Driving reduction after the introduction of light rail transit: Evidence from an experimental-control group evaluation of the Los Angeles Expo Line

In this study, the authors offer the first use of experimental design to measure the impacts of light rail transit on vehicle miles traveled. Vehicle miles traveled is a key determinant of greenhouse gas (GHG) emissions from the transport sector. Increased investment in public transport infrastructure across North America is aimed at increasing use of transit service and decreasing transport-related GHG emissions. The study's findings can offer insight into whether light rail reduces car use and whether light rail increases the number of rail transit trips for households in close proximity to the rail line. The authors use a experimental-control study design to evaluate the impact of the Expo light rail line, a new service that extends south and west from downtown Los Angeles, California, on the travel behavior of existing residents. Neighborhoods within walking distance of new stations are compared with similar neighborhoods further away from the stations. The study's findings show that households within 1 km of the new stations drive significantly fewer miles compared to those further away and the number of rail transit trips taken by households near stations is significantly higher than for those households beyond walking distance. The authors' research may also offer insights into how light rail transit investment has the potential to help achieve policy goals related to climate change.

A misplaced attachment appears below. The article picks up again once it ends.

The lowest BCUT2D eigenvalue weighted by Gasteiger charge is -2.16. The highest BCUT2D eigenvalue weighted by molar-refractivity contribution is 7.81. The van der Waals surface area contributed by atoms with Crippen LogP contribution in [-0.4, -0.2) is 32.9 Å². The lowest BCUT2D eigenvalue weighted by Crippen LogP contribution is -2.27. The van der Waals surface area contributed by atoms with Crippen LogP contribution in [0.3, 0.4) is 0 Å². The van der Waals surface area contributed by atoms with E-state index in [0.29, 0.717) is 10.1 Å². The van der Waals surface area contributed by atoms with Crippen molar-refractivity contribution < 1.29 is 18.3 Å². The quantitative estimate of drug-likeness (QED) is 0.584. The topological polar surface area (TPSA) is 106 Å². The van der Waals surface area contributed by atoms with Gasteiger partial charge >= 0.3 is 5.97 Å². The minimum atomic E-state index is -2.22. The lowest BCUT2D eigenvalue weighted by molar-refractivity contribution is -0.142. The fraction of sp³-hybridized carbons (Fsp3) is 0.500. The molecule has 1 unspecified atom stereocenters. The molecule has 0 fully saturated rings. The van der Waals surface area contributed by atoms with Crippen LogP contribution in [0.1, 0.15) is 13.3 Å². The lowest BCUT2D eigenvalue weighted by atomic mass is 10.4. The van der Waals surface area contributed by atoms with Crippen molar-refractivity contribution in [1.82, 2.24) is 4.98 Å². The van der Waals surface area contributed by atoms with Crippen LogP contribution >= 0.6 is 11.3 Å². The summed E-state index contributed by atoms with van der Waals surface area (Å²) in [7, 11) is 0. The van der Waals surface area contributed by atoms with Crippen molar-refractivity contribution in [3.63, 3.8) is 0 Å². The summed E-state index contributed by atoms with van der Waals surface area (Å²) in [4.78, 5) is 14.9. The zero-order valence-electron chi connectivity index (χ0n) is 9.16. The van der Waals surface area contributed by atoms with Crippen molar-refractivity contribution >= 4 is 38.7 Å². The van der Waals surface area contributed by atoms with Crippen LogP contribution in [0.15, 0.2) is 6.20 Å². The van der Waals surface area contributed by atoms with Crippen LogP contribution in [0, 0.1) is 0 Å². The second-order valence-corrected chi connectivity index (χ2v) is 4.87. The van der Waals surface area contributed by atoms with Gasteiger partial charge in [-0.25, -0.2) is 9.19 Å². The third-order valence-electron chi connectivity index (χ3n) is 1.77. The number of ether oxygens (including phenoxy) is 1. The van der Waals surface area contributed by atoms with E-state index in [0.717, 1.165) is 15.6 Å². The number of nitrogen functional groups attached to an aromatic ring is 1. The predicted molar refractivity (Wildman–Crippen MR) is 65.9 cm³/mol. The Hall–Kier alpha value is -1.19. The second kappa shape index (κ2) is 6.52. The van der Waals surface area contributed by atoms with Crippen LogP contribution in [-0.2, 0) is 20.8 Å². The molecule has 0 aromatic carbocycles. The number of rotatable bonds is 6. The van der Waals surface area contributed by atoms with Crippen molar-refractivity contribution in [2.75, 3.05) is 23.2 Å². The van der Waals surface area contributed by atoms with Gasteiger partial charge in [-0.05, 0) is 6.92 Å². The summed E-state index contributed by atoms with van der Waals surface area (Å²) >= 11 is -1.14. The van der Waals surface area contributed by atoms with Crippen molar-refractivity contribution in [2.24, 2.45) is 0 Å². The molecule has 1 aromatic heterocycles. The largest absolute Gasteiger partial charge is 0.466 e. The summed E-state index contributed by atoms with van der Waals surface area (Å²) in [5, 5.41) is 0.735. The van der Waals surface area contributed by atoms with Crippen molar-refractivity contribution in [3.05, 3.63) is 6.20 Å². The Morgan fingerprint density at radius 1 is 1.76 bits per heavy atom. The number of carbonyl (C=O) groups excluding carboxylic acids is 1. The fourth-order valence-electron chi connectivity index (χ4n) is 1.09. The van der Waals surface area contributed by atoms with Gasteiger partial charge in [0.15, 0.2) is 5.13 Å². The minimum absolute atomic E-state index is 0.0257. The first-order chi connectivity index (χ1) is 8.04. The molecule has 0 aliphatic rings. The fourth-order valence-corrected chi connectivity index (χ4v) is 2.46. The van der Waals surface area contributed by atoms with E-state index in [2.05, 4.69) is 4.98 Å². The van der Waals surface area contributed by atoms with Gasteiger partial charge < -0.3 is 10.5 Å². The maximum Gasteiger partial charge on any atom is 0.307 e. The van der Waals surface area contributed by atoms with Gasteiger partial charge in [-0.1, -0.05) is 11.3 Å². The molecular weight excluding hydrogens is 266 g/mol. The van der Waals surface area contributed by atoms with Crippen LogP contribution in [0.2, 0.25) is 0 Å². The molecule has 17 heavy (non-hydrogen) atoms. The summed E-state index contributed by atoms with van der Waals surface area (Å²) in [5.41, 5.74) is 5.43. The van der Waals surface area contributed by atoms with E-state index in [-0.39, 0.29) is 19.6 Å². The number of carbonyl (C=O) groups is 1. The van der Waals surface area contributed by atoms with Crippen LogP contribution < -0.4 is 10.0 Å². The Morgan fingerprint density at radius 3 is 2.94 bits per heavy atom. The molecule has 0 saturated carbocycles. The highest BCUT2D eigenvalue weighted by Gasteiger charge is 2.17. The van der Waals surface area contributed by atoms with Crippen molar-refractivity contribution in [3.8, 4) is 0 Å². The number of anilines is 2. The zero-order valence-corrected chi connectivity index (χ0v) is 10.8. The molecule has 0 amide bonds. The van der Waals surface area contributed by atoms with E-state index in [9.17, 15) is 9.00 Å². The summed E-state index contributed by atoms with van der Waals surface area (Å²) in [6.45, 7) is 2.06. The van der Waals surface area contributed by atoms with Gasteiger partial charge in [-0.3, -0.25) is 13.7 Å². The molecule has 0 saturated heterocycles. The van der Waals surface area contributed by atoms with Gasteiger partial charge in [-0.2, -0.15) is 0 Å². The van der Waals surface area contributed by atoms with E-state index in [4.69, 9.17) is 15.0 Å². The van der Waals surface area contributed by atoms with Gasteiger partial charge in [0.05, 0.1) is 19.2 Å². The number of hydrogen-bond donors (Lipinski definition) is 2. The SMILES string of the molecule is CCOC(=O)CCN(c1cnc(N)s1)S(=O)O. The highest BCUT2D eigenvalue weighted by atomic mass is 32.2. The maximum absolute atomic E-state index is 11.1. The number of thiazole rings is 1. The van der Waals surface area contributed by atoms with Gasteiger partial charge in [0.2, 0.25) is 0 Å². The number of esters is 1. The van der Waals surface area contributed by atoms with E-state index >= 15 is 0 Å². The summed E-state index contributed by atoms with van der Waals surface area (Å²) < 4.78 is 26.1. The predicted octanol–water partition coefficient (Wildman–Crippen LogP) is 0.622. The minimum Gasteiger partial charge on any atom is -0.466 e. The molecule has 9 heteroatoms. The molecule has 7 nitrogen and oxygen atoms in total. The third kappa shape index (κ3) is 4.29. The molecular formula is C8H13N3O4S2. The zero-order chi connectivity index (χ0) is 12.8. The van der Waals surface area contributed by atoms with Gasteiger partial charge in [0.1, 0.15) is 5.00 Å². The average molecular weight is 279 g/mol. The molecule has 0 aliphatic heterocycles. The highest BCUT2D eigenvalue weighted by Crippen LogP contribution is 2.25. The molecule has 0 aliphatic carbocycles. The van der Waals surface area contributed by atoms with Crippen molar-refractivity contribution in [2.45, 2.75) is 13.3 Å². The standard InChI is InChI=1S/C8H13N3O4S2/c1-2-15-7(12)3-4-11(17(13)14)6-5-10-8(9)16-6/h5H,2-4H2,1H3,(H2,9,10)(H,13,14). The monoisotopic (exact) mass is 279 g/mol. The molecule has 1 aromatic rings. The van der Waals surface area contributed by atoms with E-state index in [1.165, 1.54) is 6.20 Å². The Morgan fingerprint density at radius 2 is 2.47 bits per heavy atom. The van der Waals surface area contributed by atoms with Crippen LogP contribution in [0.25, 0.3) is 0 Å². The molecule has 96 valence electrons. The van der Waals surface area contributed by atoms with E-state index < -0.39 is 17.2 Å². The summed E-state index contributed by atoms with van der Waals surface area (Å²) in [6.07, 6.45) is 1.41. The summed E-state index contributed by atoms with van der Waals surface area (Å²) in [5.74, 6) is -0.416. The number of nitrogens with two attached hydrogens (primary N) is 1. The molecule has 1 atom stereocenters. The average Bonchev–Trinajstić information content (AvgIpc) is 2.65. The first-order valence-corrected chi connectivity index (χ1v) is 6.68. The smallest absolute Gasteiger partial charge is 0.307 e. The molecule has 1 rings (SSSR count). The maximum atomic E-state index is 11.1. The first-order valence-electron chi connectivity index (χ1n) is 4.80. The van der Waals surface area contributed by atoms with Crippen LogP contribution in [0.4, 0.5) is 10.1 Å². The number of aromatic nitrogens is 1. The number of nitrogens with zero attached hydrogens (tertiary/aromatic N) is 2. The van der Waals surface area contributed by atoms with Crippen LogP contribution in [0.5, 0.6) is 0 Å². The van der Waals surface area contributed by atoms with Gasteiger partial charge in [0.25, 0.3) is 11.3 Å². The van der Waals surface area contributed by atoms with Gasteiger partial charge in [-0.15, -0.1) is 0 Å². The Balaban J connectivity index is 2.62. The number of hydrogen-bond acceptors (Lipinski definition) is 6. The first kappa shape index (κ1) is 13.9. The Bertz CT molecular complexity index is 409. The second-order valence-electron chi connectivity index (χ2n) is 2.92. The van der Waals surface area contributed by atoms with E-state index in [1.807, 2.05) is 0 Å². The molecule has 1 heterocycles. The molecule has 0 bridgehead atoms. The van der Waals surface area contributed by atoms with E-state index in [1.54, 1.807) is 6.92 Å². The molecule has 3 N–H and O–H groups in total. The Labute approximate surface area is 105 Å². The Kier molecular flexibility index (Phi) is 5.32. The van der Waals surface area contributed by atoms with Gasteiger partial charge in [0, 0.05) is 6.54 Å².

Language

  • English

Media Info

  • Media Type: Web
  • Features: Figures; References; Tables;
  • Pagination: pp 2780-2799
  • Serial:

Subject/Index Terms

Filing Info

  • Accession Number: 01683940
  • Record Type: Publication
  • Files: TRIS
  • Created Date: Apr 24 2018 4:13PM